It is estimated that one in three mouthfuls of what we eat is dependent on honey bee pollination, with bees central to fresh produce production. Some crops such as top fruit - apples, pears and plums - depend up to 90% on bees for pollination. For soft fruits such as raspberries and strawberries, up to 30% is down to bee pollination, while for runner beans it's 40%. Vegetables also depend on bees to 'set' their seeds for next year's crop.

But bees are at risk from disease, from the blood-sucking mite varroa to the fungus nosema ceranae and now colony collapse disorder (CCD) in the US.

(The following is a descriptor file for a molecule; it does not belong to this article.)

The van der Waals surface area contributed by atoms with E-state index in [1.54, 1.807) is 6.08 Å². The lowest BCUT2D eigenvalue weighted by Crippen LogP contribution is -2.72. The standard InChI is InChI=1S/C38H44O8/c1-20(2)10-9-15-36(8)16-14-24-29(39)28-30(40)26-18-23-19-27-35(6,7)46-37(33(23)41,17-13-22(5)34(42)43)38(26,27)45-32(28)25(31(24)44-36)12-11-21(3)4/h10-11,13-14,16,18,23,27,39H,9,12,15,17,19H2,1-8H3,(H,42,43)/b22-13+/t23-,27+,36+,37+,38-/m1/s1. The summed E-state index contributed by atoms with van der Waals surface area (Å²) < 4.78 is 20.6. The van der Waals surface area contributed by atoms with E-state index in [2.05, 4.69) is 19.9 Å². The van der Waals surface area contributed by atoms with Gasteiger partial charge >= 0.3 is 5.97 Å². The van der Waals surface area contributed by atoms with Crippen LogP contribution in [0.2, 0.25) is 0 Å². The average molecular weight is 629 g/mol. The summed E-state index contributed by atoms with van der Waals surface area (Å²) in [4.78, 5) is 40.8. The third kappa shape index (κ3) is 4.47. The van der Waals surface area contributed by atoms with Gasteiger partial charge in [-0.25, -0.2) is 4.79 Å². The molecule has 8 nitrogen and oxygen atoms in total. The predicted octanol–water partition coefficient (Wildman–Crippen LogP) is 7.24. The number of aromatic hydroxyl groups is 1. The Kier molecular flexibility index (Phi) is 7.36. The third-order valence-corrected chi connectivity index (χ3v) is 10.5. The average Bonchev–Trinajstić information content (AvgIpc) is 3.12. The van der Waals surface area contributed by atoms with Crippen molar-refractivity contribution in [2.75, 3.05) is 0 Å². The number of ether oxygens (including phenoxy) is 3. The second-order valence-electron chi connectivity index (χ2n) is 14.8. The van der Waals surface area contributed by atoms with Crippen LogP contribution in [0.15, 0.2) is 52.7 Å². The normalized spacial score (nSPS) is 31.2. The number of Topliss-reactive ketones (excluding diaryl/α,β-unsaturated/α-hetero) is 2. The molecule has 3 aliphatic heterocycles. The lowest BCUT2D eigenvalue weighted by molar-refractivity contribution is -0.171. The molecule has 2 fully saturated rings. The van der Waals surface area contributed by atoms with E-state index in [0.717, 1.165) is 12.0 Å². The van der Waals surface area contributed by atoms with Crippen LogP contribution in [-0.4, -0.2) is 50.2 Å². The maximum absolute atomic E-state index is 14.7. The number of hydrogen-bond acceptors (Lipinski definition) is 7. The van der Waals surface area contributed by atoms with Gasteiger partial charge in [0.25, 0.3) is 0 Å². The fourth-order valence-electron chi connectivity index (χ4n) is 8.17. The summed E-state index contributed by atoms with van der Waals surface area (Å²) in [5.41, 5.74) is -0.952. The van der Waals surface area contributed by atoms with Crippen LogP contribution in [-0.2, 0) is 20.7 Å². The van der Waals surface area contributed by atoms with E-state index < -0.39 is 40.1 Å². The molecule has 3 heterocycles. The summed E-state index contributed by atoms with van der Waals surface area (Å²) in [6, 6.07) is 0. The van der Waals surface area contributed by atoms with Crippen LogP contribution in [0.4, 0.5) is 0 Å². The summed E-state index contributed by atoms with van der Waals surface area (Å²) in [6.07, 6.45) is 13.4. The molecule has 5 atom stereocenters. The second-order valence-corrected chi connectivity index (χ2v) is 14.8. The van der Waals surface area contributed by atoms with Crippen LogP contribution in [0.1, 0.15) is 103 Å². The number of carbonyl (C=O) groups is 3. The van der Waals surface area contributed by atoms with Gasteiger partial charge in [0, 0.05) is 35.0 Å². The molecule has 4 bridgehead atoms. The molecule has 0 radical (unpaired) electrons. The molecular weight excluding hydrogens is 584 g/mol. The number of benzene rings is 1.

In the UK, where the arrival of CCD will compound the many unresolved existing problems beekeepers are facing, Defra minister Lord Rooker has already warned in the House of Lords that the nation's honeybees could be wiped out without further research into bee health. Yet he has said the government cannot afford the £8m over five years the BBKA is petitioning for. Over the same period pollination will contribute more than £800m to the economy.